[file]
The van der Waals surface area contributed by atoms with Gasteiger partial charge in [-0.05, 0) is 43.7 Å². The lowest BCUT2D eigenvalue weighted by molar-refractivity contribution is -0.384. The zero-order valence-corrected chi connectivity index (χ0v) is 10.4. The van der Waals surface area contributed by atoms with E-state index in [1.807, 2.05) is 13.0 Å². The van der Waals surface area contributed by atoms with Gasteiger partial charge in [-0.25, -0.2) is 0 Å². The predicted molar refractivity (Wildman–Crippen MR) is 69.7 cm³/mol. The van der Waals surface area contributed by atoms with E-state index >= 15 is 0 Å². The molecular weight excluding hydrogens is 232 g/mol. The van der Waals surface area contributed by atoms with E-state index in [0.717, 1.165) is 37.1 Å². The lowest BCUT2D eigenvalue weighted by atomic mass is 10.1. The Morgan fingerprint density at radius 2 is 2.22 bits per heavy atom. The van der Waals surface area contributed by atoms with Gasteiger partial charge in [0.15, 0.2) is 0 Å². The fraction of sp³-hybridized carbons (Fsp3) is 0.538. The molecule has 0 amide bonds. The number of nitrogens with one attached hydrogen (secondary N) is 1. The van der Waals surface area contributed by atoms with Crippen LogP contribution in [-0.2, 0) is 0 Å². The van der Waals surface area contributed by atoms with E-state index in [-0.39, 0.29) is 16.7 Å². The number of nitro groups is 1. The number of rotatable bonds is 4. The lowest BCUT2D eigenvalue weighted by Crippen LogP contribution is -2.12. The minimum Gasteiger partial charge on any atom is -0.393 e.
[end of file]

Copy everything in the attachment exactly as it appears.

The van der Waals surface area contributed by atoms with Gasteiger partial charge in [-0.05, 0) is 43.7 Å². The lowest BCUT2D eigenvalue weighted by molar-refractivity contribution is -0.384. The zero-order valence-corrected chi connectivity index (χ0v) is 10.4. The van der Waals surface area contributed by atoms with E-state index in [1.807, 2.05) is 13.0 Å². The van der Waals surface area contributed by atoms with Gasteiger partial charge in [-0.25, -0.2) is 0 Å². The predicted molar refractivity (Wildman–Crippen MR) is 69.7 cm³/mol. The van der Waals surface area contributed by atoms with E-state index >= 15 is 0 Å². The molecular weight excluding hydrogens is 232 g/mol. The van der Waals surface area contributed by atoms with E-state index in [0.717, 1.165) is 37.1 Å². The lowest BCUT2D eigenvalue weighted by atomic mass is 10.1. The Morgan fingerprint density at radius 2 is 2.22 bits per heavy atom. The van der Waals surface area contributed by atoms with Gasteiger partial charge in [0.15, 0.2) is 0 Å². The fraction of sp³-hybridized carbons (Fsp3) is 0.538. The molecule has 0 amide bonds. The number of nitrogens with one attached hydrogen (secondary N) is 1. The van der Waals surface area contributed by atoms with Crippen LogP contribution in [-0.2, 0) is 0 Å². The van der Waals surface area contributed by atoms with E-state index in [-0.39, 0.29) is 16.7 Å². The number of nitro groups is 1. The number of rotatable bonds is 4. The lowest BCUT2D eigenvalue weighted by Crippen LogP contribution is -2.12. The minimum Gasteiger partial charge on any atom is -0.393 e.